Canadian para alpine team cracks double-digit medal haul on final day of Paralympics
PYEONGCHANG, KOR (March 17, 2018) — The Canadian para alpine team wrapped the Paralympic Winter Games in PyeongChang, South Korea, with 10 medals in total, including three gold.
“I’m super proud of the team,” said Head Coach Jean-Sébastien Labrie, adding that careful preparation was a big component of the team’s success. “We set ourselves up to perform.”
The Canadians’ 10-medal finish surpasses the eight medals the team won four years ago in Sochi 2014, and is just two shy of its best-ever medal count, which was 12 in Vancouver 2010.
Top highlights from PyeongChang include:
- Newcomer Mollie Jepsen (West Vancouver, BC) wins the most medals of any other athlete on the para alpine team, scooping four in total: one gold (super combined), one silver (slalom) and two bronze (downhill and giant slalom).
- Mac Marcoux (Sault Ste-Marie, ON) and guide Jack Leitch (Calgary, AB) win gold in the coveted men’s downhill. Marcoux and Leitch were not able to finish the men’s super-G or super combined, but weathered the disappointment and fought back to win bronze in men’s giant slalom
- Following an unexpected miss in the men’s downhill on day one, speed specialist Kurt Oatway (Calgary, AB) gets redemption with a gold medal in men’s super-G
- Alexis Guimond (Gatineau, QC), wins bronze in men’s giant slalom to become the first Canadian in 20 years to win a Paralympic medal in the men’s standing category
- Alana Ramsay (Calgary, AB) wins her first two Paralympic medals: bronze in women’s downhill and women’s giant slalom.
The week was a mixed bag for the team; there were huge downhill wins for Marcoux and Oatway, big Paralympic debuts from newcomers Jepsen and Guimond, and strong podium results from Ramsay. There were also several oh-so-close fourth-place finishes and other near misses.
“We had few happy surprises, and a couple of disappointments,” Labrie added. “Our sport is crazy – this Games there was lots of weather, gnarly course conditions, and changes to the schedule. In the end, we’re pretty happy with where we stand.
“It’s easy to highlight the medals, but there were a lot of great performances by athletes on our team who didn’t quite make it on the podium,” Labrie added. “I’m just as proud of those performances.”
The team’s Athletic Director Matt Hallat echoed Labrie’s sentiments.
“As always it’s a whirlwind week. The anticipation leading in is enormous, and when results happen, it’s a bit surreal. Overall I’m incredibly happy with the team’s performance. We definitely left a few out there, but that’s part of our sport. It’s the nature of the beast. I’m so proud of the team for the way we work together, and the way we perform.”
“The Games have been good, but challenging emotionally. We started off so strong with the downhill. That result almost made it harder to accept when we went out in super-G and super combined. Looking back at video of those runs and seeing how fast our splits were before we went out; it’s a little heartbreaking. But bringing things back for bronze in the giant slalom felt good.”
“It’s awesome to know we helped contribute to such a kick-ass team. Everyone here has been working so hard for the past four years, and it’s cool seeing everything pay off. All the sports have been doing the same, and it’s pretty cool being a part of such an awesome team.”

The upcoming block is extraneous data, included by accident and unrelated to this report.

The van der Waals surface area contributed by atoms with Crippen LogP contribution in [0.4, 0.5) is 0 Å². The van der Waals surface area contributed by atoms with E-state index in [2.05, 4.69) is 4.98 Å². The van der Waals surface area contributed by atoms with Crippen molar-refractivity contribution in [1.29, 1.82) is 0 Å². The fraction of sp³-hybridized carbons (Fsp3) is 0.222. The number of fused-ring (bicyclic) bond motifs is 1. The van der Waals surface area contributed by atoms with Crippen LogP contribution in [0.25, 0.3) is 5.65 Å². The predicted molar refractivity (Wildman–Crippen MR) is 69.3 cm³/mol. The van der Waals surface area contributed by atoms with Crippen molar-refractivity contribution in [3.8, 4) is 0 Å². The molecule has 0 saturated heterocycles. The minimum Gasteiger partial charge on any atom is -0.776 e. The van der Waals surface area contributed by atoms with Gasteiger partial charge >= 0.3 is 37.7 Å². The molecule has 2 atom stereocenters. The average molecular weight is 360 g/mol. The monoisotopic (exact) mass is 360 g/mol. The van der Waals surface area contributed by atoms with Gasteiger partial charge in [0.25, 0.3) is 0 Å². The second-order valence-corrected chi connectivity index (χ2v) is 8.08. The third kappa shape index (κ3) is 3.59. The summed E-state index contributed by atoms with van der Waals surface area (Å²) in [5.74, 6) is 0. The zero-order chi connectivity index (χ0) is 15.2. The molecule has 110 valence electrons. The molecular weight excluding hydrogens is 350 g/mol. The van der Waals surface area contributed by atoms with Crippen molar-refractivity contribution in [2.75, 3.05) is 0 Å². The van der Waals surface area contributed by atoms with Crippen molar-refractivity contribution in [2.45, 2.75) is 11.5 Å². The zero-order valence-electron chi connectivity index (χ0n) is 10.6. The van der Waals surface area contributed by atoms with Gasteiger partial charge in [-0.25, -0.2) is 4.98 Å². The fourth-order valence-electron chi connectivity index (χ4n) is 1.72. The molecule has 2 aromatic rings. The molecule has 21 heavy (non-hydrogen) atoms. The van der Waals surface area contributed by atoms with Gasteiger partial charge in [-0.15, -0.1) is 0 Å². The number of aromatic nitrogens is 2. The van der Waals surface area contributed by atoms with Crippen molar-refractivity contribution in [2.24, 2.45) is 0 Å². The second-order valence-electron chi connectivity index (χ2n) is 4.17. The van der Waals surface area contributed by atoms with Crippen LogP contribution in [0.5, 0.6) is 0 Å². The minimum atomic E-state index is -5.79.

“My favourite moment of the Games was winning downhill on the first day. We’ve put a ton of work into our speed events over the past couple of years and to see it pay off made all the cold and windy days, all the crashes, worth it.”
“My experience here was a rollercoaster, really. It started off with downhill, which for me was a big disappointment. Then winning super-G was this big, incredibly high. My other events were OK. I experienced highs, lows and everything in between.”
“I’m proud of most of my performances here. There are definitely things I’d like to change, but it is what it is. I’ll get another shot in four more years.”
“My success here has been pretty unexpected, especially in the tech events like slalom. I didn’t come into the Games thinking I would win this many medals, so it’s really exciting.”
“It is so amazing being able to represent Canada in this way.”
Canadian para-alpine medals, 2018 Paralympic Winter Games
GOLD, men’s downhill – Mac Marcoux (Sault Ste-Marie, ON) and Jack Leitch (Calgary, AB)
GOLD, men’s super-G – Kurt Oatway (Calgary, AB)
GOLD, women’s super combined – Mollie Jepsen (West Vancouver, BC)
SILVER, women's slalom – Mollie Jepsen (West Vancouver, BC)
BRONZE, women’s downhill – Mollie Jepsen (West Vancouver, BC)
BRONZE, women’s super-G – Alana Ramsay (Calgary, AB)
BRONZE, women’s super combined – Alana Ramsay (Calgary, AB)
BRONZE, men’s giant slalom – Mac Marcoux (Sault Ste-Marie, ON) and Jack Leitch (Calgary, AB)
BRONZE, men’s giant slalom – Alexis Guimond (Gatineau, QC)
BRONZE, women’s giant slalom – Mollie Jepsen (West Vancouver, BC)
Click here for detailed results
Canada officially concluded a record-breaking nine days of competition with 28 medals won at the PyeongChang 2018 Paralympic Winter Games. This is Canada’s greatest number of podium finishes at a Paralympic Winter Games in history. In the standings, Canada finished second in medal count behind the United States who won 36 medals, including 13 gold.
Paralympic para-alpine media attache